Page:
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Centering feminism

Professor Lerna Ekmekcioglu investigates marginalized women and potential empowerment.
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Lerna Ekmekciouglu in front of a window with sailboats on the Charles River in the background.
Caption:
Lerna Ekmekcioglu is MIT’s McMillan-Stewart Associate Professor of History and the director of MIT’s Women’s and Gender Studies Program.
Lerna Ekmekcioglu speaks while standing at a lectern with a laptop open in front of her
Caption:
Lerna Ekmekcioglu gives a talk during an event.

There’s a black-and-white photo from a 1920s beauty pageant in a gilt frame hanging above the desk in MIT Professor Lerna Ekmekcioglu’s office. The Jazz Age image features white flapper girls in white dresses. There’s an unsettling commonality among the women in the photo.

“I found this at a garage sale,” Ekmekcioglu recalls, “and thought it neatly encapsulated my evolving view of feminist thought, at least for me.”

Across the office, leaning on a wall near the entrance, is a piece of white backing board on which are pasted a series of images. The highly influential feminist publication and women’s journal, “Hay Gin,” and its founder and editor, Hayganush Mark, are at the collage’s core, surrounded by images of socially marginalized women. 

The social and political distance between those pictures is part of a fascinating journey for Ekmekcioglu and her research into a feminism that centers both her Turkish-Armenian heritage and underrepresented women across the globe.

On investigating identity at the sociopolitical margins

Today, Ekmekcioglu, MIT’s McMillan-Stewart Associate Professor of History, the director of MIT’s Program in Women’s and Gender Studies, and a professor since 2011, credits a focus on the work of leading feminists like bell hooks, her investigation of Turkish-Armenian feminism’s foundation, connections between those feminists, and scholarship among other members of underserved populations for her continuing education.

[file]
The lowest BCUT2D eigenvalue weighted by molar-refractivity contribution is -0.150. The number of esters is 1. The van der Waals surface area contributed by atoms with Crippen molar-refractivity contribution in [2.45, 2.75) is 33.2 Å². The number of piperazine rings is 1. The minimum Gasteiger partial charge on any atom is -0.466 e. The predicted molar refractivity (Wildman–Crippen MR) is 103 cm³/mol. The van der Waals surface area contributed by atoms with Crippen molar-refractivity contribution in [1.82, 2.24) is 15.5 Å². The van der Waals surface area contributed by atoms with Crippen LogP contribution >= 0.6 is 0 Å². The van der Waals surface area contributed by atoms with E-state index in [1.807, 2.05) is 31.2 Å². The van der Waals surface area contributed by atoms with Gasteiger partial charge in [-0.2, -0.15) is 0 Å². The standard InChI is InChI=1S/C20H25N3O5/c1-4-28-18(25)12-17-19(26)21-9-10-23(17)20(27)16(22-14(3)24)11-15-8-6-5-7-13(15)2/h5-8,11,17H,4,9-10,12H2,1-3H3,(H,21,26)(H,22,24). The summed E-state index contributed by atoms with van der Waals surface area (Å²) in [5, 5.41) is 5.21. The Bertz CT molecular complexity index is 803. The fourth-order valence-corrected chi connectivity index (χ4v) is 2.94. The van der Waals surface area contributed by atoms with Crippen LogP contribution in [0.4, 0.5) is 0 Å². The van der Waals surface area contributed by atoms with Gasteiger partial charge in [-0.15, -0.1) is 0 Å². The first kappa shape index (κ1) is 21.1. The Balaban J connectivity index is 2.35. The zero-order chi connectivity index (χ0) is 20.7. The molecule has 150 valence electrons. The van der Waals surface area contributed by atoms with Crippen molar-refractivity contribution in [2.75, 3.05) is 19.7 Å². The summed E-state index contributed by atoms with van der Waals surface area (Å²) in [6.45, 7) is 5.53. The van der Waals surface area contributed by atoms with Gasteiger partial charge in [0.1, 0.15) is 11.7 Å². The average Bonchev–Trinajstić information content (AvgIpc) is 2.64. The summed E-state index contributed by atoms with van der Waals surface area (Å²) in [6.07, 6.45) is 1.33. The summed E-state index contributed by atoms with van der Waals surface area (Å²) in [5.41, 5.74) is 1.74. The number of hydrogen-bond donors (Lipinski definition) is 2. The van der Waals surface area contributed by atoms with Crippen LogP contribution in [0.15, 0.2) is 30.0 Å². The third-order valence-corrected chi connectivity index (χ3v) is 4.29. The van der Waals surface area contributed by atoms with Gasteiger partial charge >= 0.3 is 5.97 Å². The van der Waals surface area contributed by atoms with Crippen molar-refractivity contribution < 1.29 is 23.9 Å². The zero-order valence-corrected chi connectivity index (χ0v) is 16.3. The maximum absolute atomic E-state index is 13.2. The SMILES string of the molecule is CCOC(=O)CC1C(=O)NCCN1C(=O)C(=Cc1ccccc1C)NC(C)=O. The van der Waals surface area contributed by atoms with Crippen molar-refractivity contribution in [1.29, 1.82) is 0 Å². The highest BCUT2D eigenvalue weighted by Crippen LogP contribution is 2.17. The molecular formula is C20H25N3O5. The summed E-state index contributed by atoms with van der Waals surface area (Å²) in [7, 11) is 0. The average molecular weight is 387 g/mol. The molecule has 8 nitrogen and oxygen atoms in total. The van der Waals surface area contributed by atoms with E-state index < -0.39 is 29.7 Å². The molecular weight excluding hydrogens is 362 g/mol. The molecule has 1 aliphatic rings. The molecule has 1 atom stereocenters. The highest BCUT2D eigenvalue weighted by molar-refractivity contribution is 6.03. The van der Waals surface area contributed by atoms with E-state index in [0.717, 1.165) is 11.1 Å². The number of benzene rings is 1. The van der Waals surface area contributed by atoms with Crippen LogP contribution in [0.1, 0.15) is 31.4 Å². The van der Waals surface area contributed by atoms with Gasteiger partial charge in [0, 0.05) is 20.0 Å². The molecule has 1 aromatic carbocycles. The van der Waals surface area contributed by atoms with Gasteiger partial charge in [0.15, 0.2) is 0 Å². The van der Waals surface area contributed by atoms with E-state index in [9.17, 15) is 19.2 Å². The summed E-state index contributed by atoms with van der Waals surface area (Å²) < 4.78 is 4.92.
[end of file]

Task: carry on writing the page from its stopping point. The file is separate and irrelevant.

“There’s a shared set of experiences among groups of people with dark pasts,” she asserts. “What happens to marginalized groups within marginalized groups?”

What happens, Ekmekcioglu says, is these people live with multiple dilemmas: opposition to patriarchy and inequality while also committed to their “grouphood,” the shared experiences. “Grouphood relies on traditions, and many traditions are patriarchal and ascribe only a certain, limited set of rights and responsibilities to women,” she continues.

On barriers to inclusion

Ekmekcioglu’s work derives, in part, from a desire to understand the sociopolitical support for marginalization across some cultures and, more broadly, to understand the world around her. 

“I wanted to understand the history of people like me,” she says.

These people, she notes, are Indigenous feminists and others whose identities are rooted in systems that prioritize patriarchy. These identities, she notes, are historically difficult for women to occupy. In an age of “Me Too,” her work connects these research threads into a vast and colorful tapestry spanning many years. Distinct communities like feminists, she notes, have their roots in nationalism. 

“Feminism is a derivative of nationalism,” Ekmekcioglu continues. 

There’s a through line Ekmekcioglu traces from the intersection of the multiple identities women occupy to the calls for restorative justice roiling several of the world’s underserved communities.  

On building alliances and investigating solutions

When asked about how to overcome the challenges feminists face, Ekmekcioglu recommends ongoing study.

“The barriers persist,” she says, “but I think it helps to develop scholarship, create awareness, and make alliances among people doing this work.”

Ekmekcioglu also notes that people holding tightly to power is historically part of the human condition. The community of scholars that have risen from marginalized communities continues the work of shrinking the distance between the 1920s flapper girl beauty contestants and her inclusive brand of Turkish-Armenian feminism.

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